Turn 8 has always been a notoriously difficult corner on the Formula 1 calendar, and it proved to be the case again in 2019.
Charles Leclerc was the main victim of that corner in qualifying. He was looking like the quicker of the two Ferraris throughout the weekend, but on the medium tyres at the start of Q2, he got it wrong and hit the wall.
It’s such an easy mistake to make and Leclerc was given a harder task in Q2 because of the tyres that Ferrari put him on.
But you wouldn’t expect such an error from a top driver, who knew he only needed to be in the top 10 of that part of qualifying to progress.
Sebastian Vettel, his team mate, was so close to being the Ferrari in the wall on the previous lap though. He turned in too early, getting his front left tyre right up to the wall on the inside, but inevitably that meant the wider rear tyre made contact, pitching Vettel’s Ferrari into a huge slide in the narrowest section of track.
It was beautifully held, but it shows how hard the Ferrari drivers were pushing on less grippy tyres, on a punishing section of track.
The fact both Leclerc and Vettel had incidents at the same corner shows how hard they are pushing each other as well. There’s a lot of time in Turn 8 if you get it right, and the drivers will constantly be seeing data compares against their team mates, which can give you motivation to dig even deeper and find time in areas you need to.
Turn 8 is one of those areas that can be critical to lap time. Because it’s a slow-speed corner, you are in it for a bit longer and because of that, there is a lot more you can risk to find the time.
Kubica’s crash earlier in Q1 was similar to Vettel’s, only a slightly bigger error – and with massively bigger consequences.
He too, hit the wall on the left, but with his front tyre, not the rear. This broke the suspension on his left front and pitched him hard into the wall on the right.
It seemed a silly accident but on street circuits there is a huge amount of time to be found in getting millimetres away from the apexes to open up the corner radius.
It’s an accident we have seen in Monaco for the past couple of seasons, with Stoffel Vandoorne and, more notably, Max Verstappen last year in FP3. A simple error, from being too greedy, but an easy one to make.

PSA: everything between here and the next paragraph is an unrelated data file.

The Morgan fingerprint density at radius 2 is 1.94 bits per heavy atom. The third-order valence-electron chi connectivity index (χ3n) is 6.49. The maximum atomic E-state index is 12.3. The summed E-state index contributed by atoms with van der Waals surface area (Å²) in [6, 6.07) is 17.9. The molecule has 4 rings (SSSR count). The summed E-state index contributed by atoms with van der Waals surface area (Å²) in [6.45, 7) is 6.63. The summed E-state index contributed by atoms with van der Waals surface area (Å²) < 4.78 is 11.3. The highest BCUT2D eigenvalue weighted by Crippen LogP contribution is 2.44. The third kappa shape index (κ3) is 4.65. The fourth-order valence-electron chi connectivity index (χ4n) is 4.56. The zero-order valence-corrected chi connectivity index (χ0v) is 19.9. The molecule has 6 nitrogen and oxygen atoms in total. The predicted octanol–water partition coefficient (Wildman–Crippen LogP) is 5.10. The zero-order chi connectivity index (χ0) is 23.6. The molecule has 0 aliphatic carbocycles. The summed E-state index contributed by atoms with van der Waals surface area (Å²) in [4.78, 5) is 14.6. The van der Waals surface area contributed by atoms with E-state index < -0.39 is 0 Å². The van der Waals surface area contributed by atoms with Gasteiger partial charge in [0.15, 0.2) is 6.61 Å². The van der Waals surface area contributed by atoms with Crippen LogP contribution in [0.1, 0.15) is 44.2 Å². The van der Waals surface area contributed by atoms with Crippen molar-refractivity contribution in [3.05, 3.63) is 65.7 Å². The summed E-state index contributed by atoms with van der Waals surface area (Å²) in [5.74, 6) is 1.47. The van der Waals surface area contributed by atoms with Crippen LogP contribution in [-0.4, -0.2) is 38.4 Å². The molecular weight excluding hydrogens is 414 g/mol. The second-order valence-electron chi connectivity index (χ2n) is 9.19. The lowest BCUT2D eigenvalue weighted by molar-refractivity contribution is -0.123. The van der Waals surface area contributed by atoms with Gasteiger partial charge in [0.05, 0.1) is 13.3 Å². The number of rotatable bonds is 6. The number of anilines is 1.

Ricciardo vs Kvyat
The Ricciardo and Kvyat incident was a bizarre one.
Ricciardo was attacking Kvyat for 10th and went down the inside at Turn 3. Initially it wasn’t a super decisive move from Ricciardo as he actually braked at the same time as Kvyat.
In realising he wasn’t committed enough to get the move done initially, he released the brakes and that meant he couldn’t stop the car in time to get around the corner and had to use the run-off.
He also blocked Kvyat from turning left and taking the corner as well because Kvyat was fairly committed himself, and then boxed in with the Renault on his left.
From there it was a race for the two of them to find reverse – not an easy process in Formula 1 and not something drivers are well practised in. Ricciardo won that particular race and that was his downfall. He didn’t check his mirrors and slammed straight into Kvyat, who was still stationary behind.
It was an overzealous move from Ricciardo initially and turned into a clumsy moment as he took both drivers out of the race. It’s one I can understand from a driver’s point of view because he would have been desperate to just get back on track and rejoin the race as soon as possible.
Clearly, though, it wasn’t safe. He took out another driver, and earned himself a three-place grid penalty for Barcelona. It was a tough one to argue against.